A series of diagrams showing the different stages of a study.
This graphic shows how the AI learned to generalize systematically. The AI would study examples of basic concepts (like jump and skip) alongside functional rules (like twice). It would also be presented with some combinations (“jump twice”) but not others. The researchers would then ask the AI to craft a novel combination. It could only reach the proper response if it generalized based on what it had previously learned. (Credit: Lake and Baroni / Nature)

To train their AI to systematically generalize, Lake and Baroni first introduced it to basic concepts — things like hop, skip, and jump. The concepts would be presented as both words and pictures. They would then combine some of those concepts with functional rules like twice. So, jump would become “jump twice” and hop “hop twice.” Other concepts would be left isolated (skip).

They would then ask the neural network to compose a novel combination like “skip twice.” Remember: The AI has never been previously introduced to “skip twice” so it needs to recall what it learned from the other combinations and generalize to the right response.

After practicing on thousands of similar tasks, the AI came to learn from its mistakes. Further learning was reinforced by validating its results against human successes and patterns of error. Hence the name “meta-learning compositionality” — the AI learned how to learn to craft new compositions.

“It’s not magic; it’s practice,” Lake says. “Much like a child also gets practice when learning their native language, the models improve their compositional skills through a series of compositional learning tasks.”

Much like a child also gets practice when learning their native language, the models improve their compositional skills through a series of compositional learning tasks.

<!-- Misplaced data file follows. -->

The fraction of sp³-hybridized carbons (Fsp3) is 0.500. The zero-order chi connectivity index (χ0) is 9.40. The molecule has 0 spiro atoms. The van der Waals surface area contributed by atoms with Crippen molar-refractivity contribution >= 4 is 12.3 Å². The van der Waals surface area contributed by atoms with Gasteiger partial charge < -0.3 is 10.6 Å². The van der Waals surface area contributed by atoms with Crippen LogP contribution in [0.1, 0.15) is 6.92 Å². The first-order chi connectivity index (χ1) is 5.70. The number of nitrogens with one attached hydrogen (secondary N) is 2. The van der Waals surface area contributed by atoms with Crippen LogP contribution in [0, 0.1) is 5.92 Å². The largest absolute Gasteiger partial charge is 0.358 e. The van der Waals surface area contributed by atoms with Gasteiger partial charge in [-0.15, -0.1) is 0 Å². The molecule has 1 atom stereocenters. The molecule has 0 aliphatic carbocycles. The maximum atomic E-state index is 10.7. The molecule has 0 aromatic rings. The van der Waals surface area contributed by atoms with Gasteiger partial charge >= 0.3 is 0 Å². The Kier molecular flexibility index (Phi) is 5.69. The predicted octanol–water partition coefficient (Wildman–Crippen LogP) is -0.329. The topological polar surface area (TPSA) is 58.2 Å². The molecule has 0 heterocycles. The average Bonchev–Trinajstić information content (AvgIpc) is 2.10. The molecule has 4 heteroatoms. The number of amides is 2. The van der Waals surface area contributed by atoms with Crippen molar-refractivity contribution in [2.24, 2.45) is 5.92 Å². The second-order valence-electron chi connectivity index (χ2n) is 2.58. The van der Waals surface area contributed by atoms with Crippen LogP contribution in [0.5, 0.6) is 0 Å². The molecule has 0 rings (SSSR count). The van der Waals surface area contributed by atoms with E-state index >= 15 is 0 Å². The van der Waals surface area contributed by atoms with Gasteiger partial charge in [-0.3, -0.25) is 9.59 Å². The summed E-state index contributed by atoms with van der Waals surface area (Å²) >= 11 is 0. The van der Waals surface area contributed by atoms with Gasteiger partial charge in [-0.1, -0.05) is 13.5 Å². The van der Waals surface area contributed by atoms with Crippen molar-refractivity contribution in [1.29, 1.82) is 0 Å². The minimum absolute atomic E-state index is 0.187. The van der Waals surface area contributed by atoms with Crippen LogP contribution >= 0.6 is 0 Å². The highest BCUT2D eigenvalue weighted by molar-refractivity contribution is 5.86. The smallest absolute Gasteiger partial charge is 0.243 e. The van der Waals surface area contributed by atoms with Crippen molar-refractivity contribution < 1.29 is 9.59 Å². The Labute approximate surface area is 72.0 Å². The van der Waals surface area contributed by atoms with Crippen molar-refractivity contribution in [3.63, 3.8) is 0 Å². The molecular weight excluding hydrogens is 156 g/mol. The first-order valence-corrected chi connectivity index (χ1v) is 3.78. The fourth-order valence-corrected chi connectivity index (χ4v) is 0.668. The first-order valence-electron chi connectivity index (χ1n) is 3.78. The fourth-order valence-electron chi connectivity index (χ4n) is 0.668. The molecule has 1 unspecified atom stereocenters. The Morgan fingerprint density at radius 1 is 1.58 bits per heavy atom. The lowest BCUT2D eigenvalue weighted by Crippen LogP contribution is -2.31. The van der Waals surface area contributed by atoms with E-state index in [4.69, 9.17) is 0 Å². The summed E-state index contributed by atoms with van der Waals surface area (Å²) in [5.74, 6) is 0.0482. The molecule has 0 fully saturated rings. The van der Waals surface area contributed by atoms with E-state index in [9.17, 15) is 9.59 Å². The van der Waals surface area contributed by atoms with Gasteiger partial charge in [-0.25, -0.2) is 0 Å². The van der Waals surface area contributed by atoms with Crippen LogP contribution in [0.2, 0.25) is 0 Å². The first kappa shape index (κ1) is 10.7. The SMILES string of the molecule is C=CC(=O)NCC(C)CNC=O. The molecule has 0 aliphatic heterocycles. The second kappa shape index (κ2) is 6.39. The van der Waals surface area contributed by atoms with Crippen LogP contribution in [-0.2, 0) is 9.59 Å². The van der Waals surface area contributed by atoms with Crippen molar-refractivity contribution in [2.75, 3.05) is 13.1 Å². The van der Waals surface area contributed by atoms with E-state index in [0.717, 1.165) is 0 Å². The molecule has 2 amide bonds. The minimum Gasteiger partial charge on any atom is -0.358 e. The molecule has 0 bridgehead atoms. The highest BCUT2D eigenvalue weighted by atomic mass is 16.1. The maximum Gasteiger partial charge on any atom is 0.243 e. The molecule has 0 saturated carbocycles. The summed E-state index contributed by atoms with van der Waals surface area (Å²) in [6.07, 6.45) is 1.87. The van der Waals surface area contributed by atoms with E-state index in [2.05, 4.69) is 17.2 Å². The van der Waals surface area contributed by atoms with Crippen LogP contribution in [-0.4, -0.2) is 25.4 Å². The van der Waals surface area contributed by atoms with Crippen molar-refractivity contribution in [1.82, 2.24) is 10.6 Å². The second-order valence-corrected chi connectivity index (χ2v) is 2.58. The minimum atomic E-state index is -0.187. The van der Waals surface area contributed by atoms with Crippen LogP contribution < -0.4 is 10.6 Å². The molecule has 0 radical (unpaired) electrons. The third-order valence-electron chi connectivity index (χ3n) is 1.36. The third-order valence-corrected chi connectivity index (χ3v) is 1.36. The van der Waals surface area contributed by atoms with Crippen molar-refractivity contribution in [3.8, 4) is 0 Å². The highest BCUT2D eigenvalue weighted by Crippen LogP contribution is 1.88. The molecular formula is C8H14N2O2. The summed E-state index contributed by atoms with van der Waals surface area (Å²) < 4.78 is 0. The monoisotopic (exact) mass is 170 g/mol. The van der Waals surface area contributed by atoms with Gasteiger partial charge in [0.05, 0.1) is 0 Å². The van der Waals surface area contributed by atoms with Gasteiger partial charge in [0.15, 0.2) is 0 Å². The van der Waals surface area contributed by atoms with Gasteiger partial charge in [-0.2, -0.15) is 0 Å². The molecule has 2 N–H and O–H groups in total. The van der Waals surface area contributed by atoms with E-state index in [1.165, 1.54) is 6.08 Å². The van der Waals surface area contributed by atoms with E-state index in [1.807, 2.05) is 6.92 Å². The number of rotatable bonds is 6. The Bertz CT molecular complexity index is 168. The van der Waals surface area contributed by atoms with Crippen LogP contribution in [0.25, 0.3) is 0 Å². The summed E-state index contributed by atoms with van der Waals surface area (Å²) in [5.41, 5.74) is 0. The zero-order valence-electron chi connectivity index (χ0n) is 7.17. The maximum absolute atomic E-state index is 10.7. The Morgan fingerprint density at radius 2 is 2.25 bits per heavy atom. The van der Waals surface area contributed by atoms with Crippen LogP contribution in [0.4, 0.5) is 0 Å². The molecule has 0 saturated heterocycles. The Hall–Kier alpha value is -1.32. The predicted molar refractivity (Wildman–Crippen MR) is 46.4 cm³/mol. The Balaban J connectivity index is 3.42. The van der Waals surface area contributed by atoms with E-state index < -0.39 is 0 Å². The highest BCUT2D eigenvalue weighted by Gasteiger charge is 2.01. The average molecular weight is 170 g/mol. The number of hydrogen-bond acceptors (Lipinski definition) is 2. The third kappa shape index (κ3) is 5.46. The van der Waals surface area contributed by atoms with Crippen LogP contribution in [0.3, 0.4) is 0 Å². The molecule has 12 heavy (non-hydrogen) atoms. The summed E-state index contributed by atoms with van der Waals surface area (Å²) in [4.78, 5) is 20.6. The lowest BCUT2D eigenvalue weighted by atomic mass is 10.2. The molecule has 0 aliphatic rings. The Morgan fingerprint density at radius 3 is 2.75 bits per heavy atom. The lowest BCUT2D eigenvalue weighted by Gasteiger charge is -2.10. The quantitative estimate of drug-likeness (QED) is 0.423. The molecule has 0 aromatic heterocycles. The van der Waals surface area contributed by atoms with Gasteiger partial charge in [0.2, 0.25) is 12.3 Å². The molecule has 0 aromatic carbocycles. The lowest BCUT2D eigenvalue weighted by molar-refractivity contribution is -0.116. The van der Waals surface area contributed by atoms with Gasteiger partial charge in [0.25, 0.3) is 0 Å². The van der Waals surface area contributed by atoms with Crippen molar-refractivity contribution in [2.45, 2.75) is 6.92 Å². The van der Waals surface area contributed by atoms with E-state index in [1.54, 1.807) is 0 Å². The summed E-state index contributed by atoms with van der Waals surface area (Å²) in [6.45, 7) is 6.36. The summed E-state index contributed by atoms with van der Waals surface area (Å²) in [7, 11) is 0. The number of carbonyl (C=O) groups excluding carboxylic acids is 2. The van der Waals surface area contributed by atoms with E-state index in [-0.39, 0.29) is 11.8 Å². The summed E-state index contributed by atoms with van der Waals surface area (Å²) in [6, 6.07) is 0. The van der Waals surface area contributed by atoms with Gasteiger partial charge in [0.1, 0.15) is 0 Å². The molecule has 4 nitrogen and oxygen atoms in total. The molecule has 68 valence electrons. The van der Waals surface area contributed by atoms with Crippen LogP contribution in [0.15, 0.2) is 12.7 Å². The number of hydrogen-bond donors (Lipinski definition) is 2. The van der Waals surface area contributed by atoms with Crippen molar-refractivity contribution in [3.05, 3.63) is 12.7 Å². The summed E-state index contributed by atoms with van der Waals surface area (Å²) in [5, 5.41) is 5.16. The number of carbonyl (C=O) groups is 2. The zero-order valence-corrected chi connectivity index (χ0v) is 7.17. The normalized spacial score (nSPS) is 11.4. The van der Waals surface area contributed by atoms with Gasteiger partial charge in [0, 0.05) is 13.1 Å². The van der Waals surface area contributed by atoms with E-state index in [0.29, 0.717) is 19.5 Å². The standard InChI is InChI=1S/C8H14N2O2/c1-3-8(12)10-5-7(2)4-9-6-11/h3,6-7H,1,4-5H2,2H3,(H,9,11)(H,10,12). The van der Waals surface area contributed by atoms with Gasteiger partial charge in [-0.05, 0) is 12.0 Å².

Brenden Lake

Do you know your fep from your blicket?

To test their system, Lake and Baroni pitted it against human learners and seven different AI models. However, they couldn’t rely on pre-existing words because they needed to ensure the concepts were truly novel to both the AIs and humans. So, they devised a pseudo-language that used nonsensical words to test how well the humans and machines could learn and use new concepts.

The first category of words was associated with colored circles. Dax represented a red circle, lug represented a blue one, and so on. These served as the test’s basic concepts.

The second category of words was functional, setting rules for arranging the circles. For example, fep may mean “repeat the color three times,” so the proper composition for dax fep would be to arrange three red circles in a row. Similarly, blicket may mean “put the color circle that follows between two of the preceding color,” so the proper response to dax blicket lug would be to arrange the circles in the pattern red-blue-red. (To further ensure the concepts stayed fresh, the nonsense words and their associated concepts were changed with each test.)